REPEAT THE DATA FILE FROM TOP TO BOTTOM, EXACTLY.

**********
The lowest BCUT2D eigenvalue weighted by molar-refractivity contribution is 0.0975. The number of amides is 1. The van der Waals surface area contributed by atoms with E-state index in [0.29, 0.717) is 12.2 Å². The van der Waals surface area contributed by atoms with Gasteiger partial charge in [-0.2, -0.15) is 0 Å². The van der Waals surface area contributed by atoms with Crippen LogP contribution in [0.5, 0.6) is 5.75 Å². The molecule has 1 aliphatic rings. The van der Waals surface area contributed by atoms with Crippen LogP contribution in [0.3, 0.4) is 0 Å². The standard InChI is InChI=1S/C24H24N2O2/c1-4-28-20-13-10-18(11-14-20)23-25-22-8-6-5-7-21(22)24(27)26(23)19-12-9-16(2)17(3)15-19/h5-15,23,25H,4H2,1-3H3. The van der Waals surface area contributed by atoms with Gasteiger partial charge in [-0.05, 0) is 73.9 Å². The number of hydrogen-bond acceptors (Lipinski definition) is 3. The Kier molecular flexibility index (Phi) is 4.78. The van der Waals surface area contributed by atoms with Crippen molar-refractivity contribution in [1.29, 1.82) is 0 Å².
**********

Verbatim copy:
The lowest BCUT2D eigenvalue weighted by molar-refractivity contribution is 0.0975. The number of amides is 1. The van der Waals surface area contributed by atoms with E-state index in [0.29, 0.717) is 12.2 Å². The van der Waals surface area contributed by atoms with Gasteiger partial charge in [-0.2, -0.15) is 0 Å². The van der Waals surface area contributed by atoms with Crippen LogP contribution in [0.5, 0.6) is 5.75 Å². The molecule has 1 aliphatic rings. The van der Waals surface area contributed by atoms with Crippen LogP contribution in [0.3, 0.4) is 0 Å². The standard InChI is InChI=1S/C24H24N2O2/c1-4-28-20-13-10-18(11-14-20)23-25-22-8-6-5-7-21(22)24(27)26(23)19-12-9-16(2)17(3)15-19/h5-15,23,25H,4H2,1-3H3. The van der Waals surface area contributed by atoms with Gasteiger partial charge in [-0.05, 0) is 73.9 Å². The number of hydrogen-bond acceptors (Lipinski definition) is 3. The Kier molecular flexibility index (Phi) is 4.78. The van der Waals surface area contributed by atoms with Crippen molar-refractivity contribution in [1.29, 1.82) is 0 Å².